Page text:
Saturday, December 22, 2012

Vairocana and Samanthabhadra

I'd say I'm a delusional type, so I need Vairocana to help me see more clearly, to see reality. I hope to cultivate Vairocana's qualities.

Samanthadhadra is about action. I'm stuck, inactive.  I need Samanthadhadra's quality.

Friday, December 21, 2012

doubt and right intention in meditation

(Photo: The double vajra: Vajra means thunderbolt and diamond--it symbolizes indestructibility and an irresistible force. The center is sunyata.)

I asked the google plus group Wildmind why they meditate, and I'm writing my answer here.

I'm going to try to articulate the reason to meditate, and my resistance to doing it.

If you're not trying to get a result in meditation, you're just trying to accept what is arising, then what is your effort and what is your intention in meditation?

My behavior (lack of regular meditation) suggest doubt about meditation.

So I wanted to clarify my intention in meditation.
First there is a general settling. Even if tuning into myself reveals a chaos I didn't want to look at--and that's a weird paradox is that I can feel more insane as I become saner--meditation often has a settling and calming of the mind effect. It feels less cluttered, it's a kind of defragment of my hard drive that has some mild gains in the space where my mind works. This can be frustrating at times, because for every level you tidy up, there's another level down that needs to be cleaned up.

I feel a basic bottom level thing you get from meditation is less reactivity. When I have greater objectivity of mind--that just because I think something doesn't mean it's true--then I'm less likely to make weird decisions.

When I watch my mind, and work to accept what is going on with it, I'm also more in touch with the resistance I have to my experience, and my resistance to reality.

When I look at my mind, I can better lines of action, and clarify what I want to be in my actions.

I often think without thinking, there's a kind of reflection that is not so much a kind of chess computer, but more of an opening to the obvious solutions, a simplicity that helps the old mind to run less hot. I try and think myself out of problems that I create by not clearly seeing the world. That's what I take the whole Zen don't think stuff to be about, in part. I clutter things up trying to think, when what I need to do is comprehend.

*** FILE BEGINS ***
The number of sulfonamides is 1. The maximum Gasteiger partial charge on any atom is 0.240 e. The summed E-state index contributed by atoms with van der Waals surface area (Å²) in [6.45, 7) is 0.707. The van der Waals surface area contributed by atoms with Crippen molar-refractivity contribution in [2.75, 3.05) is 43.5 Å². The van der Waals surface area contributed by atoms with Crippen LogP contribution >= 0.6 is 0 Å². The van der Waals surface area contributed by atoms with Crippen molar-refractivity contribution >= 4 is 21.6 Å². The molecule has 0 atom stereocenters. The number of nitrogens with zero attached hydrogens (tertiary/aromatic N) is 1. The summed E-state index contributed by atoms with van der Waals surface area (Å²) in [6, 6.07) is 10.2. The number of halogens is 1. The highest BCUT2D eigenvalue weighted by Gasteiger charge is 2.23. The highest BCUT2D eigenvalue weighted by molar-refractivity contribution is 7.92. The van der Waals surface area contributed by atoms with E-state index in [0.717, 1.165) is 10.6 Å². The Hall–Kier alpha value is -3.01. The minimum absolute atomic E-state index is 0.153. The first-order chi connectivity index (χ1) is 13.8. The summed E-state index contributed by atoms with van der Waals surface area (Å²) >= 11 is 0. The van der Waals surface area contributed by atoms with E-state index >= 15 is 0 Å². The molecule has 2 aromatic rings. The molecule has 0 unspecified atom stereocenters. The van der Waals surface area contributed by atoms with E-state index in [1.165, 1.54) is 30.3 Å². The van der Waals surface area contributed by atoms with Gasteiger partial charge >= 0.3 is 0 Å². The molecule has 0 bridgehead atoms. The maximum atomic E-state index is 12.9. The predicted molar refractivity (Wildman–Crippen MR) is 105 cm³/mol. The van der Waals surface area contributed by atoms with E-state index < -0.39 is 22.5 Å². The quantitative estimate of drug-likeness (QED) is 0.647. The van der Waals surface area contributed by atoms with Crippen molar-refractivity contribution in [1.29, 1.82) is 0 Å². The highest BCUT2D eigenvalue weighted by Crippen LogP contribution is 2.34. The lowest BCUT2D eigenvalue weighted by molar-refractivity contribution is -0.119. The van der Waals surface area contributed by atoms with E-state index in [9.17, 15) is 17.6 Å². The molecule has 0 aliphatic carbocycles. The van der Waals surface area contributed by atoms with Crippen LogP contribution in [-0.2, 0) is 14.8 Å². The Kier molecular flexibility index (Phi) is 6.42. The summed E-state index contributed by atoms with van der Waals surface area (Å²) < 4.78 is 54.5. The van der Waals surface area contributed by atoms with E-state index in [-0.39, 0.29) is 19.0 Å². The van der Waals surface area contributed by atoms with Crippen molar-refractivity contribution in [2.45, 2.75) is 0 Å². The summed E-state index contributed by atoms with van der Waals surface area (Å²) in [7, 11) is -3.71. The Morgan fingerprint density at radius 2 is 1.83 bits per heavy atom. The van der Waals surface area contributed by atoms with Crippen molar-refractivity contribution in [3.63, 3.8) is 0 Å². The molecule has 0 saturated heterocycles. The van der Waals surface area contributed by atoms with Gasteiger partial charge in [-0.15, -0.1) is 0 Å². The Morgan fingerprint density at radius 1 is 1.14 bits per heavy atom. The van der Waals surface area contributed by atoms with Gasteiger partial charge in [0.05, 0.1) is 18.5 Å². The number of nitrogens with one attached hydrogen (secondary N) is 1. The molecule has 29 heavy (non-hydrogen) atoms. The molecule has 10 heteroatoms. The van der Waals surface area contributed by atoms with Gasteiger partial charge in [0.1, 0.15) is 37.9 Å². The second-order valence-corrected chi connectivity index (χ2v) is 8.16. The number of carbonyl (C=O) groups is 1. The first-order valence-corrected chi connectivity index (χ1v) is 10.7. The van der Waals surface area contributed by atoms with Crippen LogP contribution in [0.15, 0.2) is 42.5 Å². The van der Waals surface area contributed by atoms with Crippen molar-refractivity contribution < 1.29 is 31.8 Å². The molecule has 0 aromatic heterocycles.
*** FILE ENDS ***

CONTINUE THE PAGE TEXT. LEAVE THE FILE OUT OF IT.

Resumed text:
And when I've settled my mind and cleared some space past some basic grasp of reality, then I can go deeper into the insight of the Dharma: it changes with conditions, those conditions will never satisfy all the time, and even my own self is a collection of conditions.

See, I'm hoping to go deeper, but the weird thing is that you can't just will it beyond doing it and trying. I guess as you go deeper, you can control it more, maybe. That's what some people say.

Some of my qualms: If I've learned to tolerate the chaos I discover inside me, does that contribute to me not meditating because I then tolerate chaos and unsettledness? Do I forget that it's good to do? I'm trying to articulate the good so I can choose it, because like many people who meditate I "wish" I would meditate more, but my actions say I doubt the good that it does.

I worry I won't have the energy, even though meditation gives me more energy.

A force pushing me away from awakening is the my fear that I won't be able to tolerate looking at the hard things, the fear I will be overwhelmed and resourceless. That's never happened yet, but is a kind of secret lurker. I have made a terrible mistake and I hate it.

There have been times in my life when I was a solid meditator, and yet even then I didn't feel like I was doing it enough. I suppose that wishing to do it more is a kind of glimpse of the hope that it would improve things--not improve the world but my relation to the world. I think my mistake makes me think it's not enough, but really when I made my mistake I wasn't meditating that much. I draw the wrong conclusion all the time, and meditation helps with that, but when you don't meditate, then how do you pull yourself up by the bootstraps? A koan that is only really solved by meditating, getting unstuck.

At least with a steady regular practice you're putting something in the bank.

Does it really matter to move where the battle is? OK, when I meditate, I'm fighting these fights over there, and when I don't, I'm fighting ones elsewhere. Does it really matter where? I think it does, but when I'm not meditating my actions say it doesn't. It's like substance abuse, not meditating is a kind of nihilism--nothing really matters.

In then end I just think: Just do it.

My girlfriend writes her response to my question; why meditate?

I meditate because even if I have rough sit, it's still the calmest my mind is at any given point in time. I meditate because even though it sometimes hurts, I know it is making me a better person. I meditate because I appreciate the opportunity to slow down and contemplate whats going on with me, and why. I'm the type of person who has to almost always be busy. And meditation has helped me to realize that. With more meditation I'll be able to get better control of that.